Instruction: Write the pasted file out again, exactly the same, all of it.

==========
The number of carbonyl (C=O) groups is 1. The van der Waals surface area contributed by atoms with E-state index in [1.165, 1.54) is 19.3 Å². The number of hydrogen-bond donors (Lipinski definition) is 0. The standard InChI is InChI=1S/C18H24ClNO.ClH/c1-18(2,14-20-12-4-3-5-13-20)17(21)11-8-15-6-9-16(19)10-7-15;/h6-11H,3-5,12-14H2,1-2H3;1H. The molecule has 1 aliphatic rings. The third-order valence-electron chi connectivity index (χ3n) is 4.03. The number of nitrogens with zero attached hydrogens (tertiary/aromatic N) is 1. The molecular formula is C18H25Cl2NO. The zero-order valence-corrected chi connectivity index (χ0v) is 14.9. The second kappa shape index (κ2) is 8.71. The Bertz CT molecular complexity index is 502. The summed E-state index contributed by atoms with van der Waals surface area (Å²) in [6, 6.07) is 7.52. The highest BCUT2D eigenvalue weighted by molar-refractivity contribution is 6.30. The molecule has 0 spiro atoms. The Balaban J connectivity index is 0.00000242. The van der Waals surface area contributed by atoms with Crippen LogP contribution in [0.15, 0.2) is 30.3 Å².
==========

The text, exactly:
The number of carbonyl (C=O) groups is 1. The van der Waals surface area contributed by atoms with E-state index in [1.165, 1.54) is 19.3 Å². The number of hydrogen-bond donors (Lipinski definition) is 0. The standard InChI is InChI=1S/C18H24ClNO.ClH/c1-18(2,14-20-12-4-3-5-13-20)17(21)11-8-15-6-9-16(19)10-7-15;/h6-11H,3-5,12-14H2,1-2H3;1H. The molecule has 1 aliphatic rings. The third-order valence-electron chi connectivity index (χ3n) is 4.03. The number of nitrogens with zero attached hydrogens (tertiary/aromatic N) is 1. The molecular formula is C18H25Cl2NO. The zero-order valence-corrected chi connectivity index (χ0v) is 14.9. The second kappa shape index (κ2) is 8.71. The Bertz CT molecular complexity index is 502. The summed E-state index contributed by atoms with van der Waals surface area (Å²) in [6, 6.07) is 7.52. The highest BCUT2D eigenvalue weighted by molar-refractivity contribution is 6.30. The molecule has 0 spiro atoms. The Balaban J connectivity index is 0.00000242. The van der Waals surface area contributed by atoms with Crippen LogP contribution in [0.15, 0.2) is 30.3 Å².